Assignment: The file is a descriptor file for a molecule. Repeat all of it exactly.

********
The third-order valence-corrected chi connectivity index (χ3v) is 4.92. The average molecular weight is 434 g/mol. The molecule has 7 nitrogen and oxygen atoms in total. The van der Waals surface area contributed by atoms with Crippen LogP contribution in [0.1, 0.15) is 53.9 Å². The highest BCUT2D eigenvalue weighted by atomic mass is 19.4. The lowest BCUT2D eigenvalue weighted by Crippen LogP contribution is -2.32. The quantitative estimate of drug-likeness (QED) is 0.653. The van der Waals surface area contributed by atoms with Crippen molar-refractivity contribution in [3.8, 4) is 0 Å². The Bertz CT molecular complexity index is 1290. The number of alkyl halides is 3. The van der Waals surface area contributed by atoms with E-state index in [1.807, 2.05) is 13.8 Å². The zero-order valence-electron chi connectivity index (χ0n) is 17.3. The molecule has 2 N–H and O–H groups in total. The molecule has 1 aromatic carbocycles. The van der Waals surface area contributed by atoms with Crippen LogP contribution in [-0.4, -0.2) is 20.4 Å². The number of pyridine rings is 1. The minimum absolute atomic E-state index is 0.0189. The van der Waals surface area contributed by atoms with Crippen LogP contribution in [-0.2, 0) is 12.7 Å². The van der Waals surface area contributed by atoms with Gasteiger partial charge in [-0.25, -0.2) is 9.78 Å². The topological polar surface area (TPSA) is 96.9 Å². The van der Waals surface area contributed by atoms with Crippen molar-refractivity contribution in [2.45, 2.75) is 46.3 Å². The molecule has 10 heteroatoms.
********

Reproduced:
The third-order valence-corrected chi connectivity index (χ3v) is 4.92. The average molecular weight is 434 g/mol. The molecule has 7 nitrogen and oxygen atoms in total. The van der Waals surface area contributed by atoms with Crippen LogP contribution in [0.1, 0.15) is 53.9 Å². The highest BCUT2D eigenvalue weighted by atomic mass is 19.4. The lowest BCUT2D eigenvalue weighted by Crippen LogP contribution is -2.32. The quantitative estimate of drug-likeness (QED) is 0.653. The van der Waals surface area contributed by atoms with Crippen molar-refractivity contribution in [3.8, 4) is 0 Å². The Bertz CT molecular complexity index is 1290. The number of alkyl halides is 3. The van der Waals surface area contributed by atoms with E-state index in [1.807, 2.05) is 13.8 Å². The zero-order valence-electron chi connectivity index (χ0n) is 17.3. The molecule has 2 N–H and O–H groups in total. The molecule has 1 aromatic carbocycles. The van der Waals surface area contributed by atoms with Crippen LogP contribution in [-0.4, -0.2) is 20.4 Å². The number of pyridine rings is 1. The minimum absolute atomic E-state index is 0.0189. The van der Waals surface area contributed by atoms with Crippen LogP contribution in [-0.2, 0) is 12.7 Å². The van der Waals surface area contributed by atoms with Gasteiger partial charge in [-0.25, -0.2) is 9.78 Å². The topological polar surface area (TPSA) is 96.9 Å². The van der Waals surface area contributed by atoms with Crippen molar-refractivity contribution in [2.45, 2.75) is 46.3 Å². The molecule has 10 heteroatoms.